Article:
• Crowd Funding Equity: Now that you can publicly raise capital, both Angel List and your own customers become potential sources of equity capital. This form of capital raising is still in its infancy, but the startups finding success appear to have solid momentum both in media attention and customer interest.
  • Venture Capital: There are a handful of funds participating in seed rounds, based on the quality of your prototype and the momentum of your pre-sales. You often don’t get a second chance at the same funds so unless you have a previous relationship or incredible momentum, I would save these discussions for your next round of funding.

If you end up raising equity dollars I recommend using a convertible note that converts into your Series A round, using standard series seed docs. Be sure to give yourself enough time to complete the series A round (up to 24 months) with an automatic conversion for investors, as you can’t afford a massive cash outlay down the road.

To reward your earliest investors you can change the discount they receive off the Series A depending on when they invest. For example you can raise the first $100K with discount X to complete your prototype and the remaining $400K with discount Y, after you pre-sell your product. Whatever you do, keep it simple!

A few things to keep in mind:

  • Terms with your supplier will be an ongoing discussion. If you can get momentum with investors they may be willing to give you better payment terms.
  • Don’t over promise to increase your pre-sales results. It may help to increase the amount of cash you collect up front from customers, but if the product is poor quality or significantly late, you could have an even larger problem down the road.
  • Build your financials projections and product pricing based on today’s costs. Don’t make decisions based on what your product will cost at volume, or you risk running out of cash as soon as you ship your pre-sales.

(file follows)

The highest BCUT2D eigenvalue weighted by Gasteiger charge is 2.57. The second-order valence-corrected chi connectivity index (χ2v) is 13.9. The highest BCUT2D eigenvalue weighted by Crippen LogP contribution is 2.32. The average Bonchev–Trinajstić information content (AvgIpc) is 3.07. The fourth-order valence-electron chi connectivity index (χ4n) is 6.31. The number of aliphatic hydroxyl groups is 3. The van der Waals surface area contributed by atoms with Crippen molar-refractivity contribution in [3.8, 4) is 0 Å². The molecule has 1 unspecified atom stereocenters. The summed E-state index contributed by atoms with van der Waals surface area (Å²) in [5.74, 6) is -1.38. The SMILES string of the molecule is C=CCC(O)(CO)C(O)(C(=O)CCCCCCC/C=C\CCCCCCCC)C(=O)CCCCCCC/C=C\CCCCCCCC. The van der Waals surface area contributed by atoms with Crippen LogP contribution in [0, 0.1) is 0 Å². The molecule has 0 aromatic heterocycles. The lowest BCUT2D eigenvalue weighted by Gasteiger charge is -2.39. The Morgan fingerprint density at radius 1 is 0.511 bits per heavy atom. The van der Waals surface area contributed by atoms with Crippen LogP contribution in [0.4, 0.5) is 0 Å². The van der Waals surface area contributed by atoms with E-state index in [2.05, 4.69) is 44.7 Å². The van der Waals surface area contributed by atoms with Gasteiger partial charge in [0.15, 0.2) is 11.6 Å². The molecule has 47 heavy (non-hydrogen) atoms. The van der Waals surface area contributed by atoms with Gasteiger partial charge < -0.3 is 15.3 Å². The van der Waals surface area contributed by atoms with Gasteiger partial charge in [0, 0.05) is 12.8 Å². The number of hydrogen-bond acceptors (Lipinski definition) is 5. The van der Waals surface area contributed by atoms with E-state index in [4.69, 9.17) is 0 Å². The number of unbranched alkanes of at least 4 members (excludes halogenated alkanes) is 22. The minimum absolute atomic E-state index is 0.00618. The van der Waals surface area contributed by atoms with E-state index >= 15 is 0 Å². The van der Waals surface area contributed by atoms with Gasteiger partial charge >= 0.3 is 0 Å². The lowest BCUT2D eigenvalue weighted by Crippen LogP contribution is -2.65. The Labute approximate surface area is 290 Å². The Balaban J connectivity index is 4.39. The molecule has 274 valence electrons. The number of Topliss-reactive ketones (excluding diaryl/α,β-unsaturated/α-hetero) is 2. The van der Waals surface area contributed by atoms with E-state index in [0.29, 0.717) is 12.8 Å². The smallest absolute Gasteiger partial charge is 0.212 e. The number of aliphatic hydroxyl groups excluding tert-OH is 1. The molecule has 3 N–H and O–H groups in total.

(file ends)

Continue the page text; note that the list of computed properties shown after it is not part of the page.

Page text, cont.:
Reaching Market Fit
Now that your product is shipping you begin to control your own destiny. Although your actions are still dictated by how much cash is in the bank, you can begin to think about how much capital is required to reach product market fit, an important milestone in validating that you have a profitable, repeatable business model.

At Contour it took us two years, and two iterations on the hardware, to reach market fit. Not until our product was under $300 and High Definition (HD) did customer demand go through the roof. Overnight the company went from $2M and unprofitable to $7M and very profitable. Despite making dozens of mistakes, we reached market fit with less than $1.5M in capital raised.

The right amount of capital to raise depends on the complexity of your product and the cost to acquire new customers. As a general rule of thumb it can take from $0 to $10M in capital to reach product market fit.

You should consider the following to calculate the right amount of capital.

  • Product: After shipping an MVP you need to follow up quickly with version 2 to fix all the bugs and poor customer interactions. You’ll want to calculate what it costs in people and production to make your existing product F*#$ing great.
  • Customer Love: A key part to reaching market fit is having customers that can’t stop using your product. Understand what it takes to fully engage your existing customers, including offering amazing customer support.
  • Cost to Acquire Customers: One of the hardest parts of making a successful hardware business is profitably reaching new customers. You need enough capital to try a variety of tactics with financial systems to measure which are and aren’t working.
  • Limited Distribution: Reaching market fit has nothing to do with building successful retail channels. To be great in-store it requires experienced people and a heavy investment in training. On top of that, it will strain your cash with delayed payment terms and lower margins. Save retail for after you reach market fit.
  • Working Capital: Your most important cash consideration is your working capital (the time between collecting cash and paying your supplier). Managing your cash flow is critically important as you try to grow from an interesting product to a profitable business.

When you are ready to look for capital you can consider:

  • Cash Flows: You don’t have to raise money. If your business is driving great cash flows you can use that cash to fund the business.
  • Debt: Banks will give you about 80 cents for every dollar in receivables and 50 cents for every dollar in inventory. The key is that you have to be profitable. If not, it will be hard to get bank debt.